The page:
Let's say you work as a manager in a software development firm where dozens of software engineers write mountains of code every week. The products are so complex that the overall design is divided among several teams. After years of your employees bringing in projects late or riddled with bugs, you discover that the key to consistent high-quality performance is getting them to practice two vital behaviors: (1) admit when they have problems, and (2) immediately speak up when they won't meet a deadline. When your software designers do these two things consistently, products get completed correctly and on time. When they don't, they don't.
Law Number XLV: One should expect that the expected can be prevented, but the unexpected should have been expected.
-Norman Ralph Augustine, Augustine's Laws
There are tons of aphorisms surrounding this topic: "expect the unexpected" is a particularly common one. Or if you've come in contact with any of NASA's safety discussions (or heard it from Donald Rumsfeld), you know about the "unknown unknowns." What this all boils down to is that risk presents itself to us in the form of what we know versus what we don't, what we expect and what we don't.
Don't assume anything. Just because something worked before doesn't mean it's working now. You can't rely on what once was. You have to deal with the here and now.
- Tabatha Coffey, Own It!
We all know what everyone says about assumptions (or, at least, I assume we do). And yet we still find ourselves in disbelief when a common procedure suddenly fails on us. Even worse, we often don't realize it has failed because we are assuming that something that has worked that long will surely follow its own inertia and work forever. How very wrong we are.
I'll never forget walking through a major hotel with the vice president of product development for Hyatt International, Frank C. Ansel III. The food and beverage director of the hotel knew we were coming, so he had spruced up the place. Everything at the hotel looked amazing to me, but twenty minutes into the walkthrough, Frank looked at his manager with obvious displeasure. I asked Frank why he was upset. "You think he's doing things well because you look but you don't see," Frank said. He pulled me over to a table and pointed out that the service plates weren't all turned the same way, nor was the flatware placed consistently at each setting. Frank nodded toward a waiter who was pouring out of the side of a pitcher instead of the spout -- a real no-no in table service. These are subtle things, but they demonstrated a lack of standards and attention to detail. When "little" things are off, it means more important standards are probably lacking. That line, "you look but you don't see," has stayed with me ever since.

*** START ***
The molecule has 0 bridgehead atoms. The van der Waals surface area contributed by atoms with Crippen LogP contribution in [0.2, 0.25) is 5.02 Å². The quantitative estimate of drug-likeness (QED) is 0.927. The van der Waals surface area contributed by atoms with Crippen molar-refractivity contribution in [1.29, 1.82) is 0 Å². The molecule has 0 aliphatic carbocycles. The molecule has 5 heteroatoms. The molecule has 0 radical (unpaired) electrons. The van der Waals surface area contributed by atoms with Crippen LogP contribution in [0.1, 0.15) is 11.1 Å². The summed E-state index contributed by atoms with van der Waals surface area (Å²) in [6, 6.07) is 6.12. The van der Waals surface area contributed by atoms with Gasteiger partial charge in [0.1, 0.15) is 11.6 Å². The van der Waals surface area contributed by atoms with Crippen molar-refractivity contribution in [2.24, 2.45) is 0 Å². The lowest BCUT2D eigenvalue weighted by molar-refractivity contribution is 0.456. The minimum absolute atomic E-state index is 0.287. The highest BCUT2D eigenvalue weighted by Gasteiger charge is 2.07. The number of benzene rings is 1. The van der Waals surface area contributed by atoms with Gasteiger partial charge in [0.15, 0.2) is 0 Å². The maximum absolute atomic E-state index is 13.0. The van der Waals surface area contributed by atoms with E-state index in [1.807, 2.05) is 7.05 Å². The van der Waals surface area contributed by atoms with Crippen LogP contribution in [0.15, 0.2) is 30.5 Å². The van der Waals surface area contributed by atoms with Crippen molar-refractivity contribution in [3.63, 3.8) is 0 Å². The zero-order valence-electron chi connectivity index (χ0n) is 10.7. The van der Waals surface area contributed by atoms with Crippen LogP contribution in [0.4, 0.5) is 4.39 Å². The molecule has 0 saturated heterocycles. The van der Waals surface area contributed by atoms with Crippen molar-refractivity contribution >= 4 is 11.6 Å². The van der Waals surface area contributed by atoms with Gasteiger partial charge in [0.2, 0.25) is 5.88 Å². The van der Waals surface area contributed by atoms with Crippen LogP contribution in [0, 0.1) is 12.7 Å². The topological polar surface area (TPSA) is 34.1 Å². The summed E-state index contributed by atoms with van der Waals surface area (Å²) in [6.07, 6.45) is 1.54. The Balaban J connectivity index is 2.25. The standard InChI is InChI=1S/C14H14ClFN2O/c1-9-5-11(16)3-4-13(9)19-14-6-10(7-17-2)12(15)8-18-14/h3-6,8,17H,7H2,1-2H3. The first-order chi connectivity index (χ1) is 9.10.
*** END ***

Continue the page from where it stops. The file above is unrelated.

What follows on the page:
-Jon Taffer, Raise the Bar
Part of looking ahead as a service provider is asking a simple but compelling question: What is happening that will affect my service business in the next year? From the information you collect in answer to this question, you can make assumptions that will help you anticipate the short-term future. The question should be asked about the following outside influences: the status of the local or national economy, a threatened strike in a related industry, the inflation rate, the status of major competitors, the economic well-being of a major industry or your client in that industry, a major technological innovation that may be either expected or unexpected.
- Jean Withers and Carol Vipperman, Marketing Your Service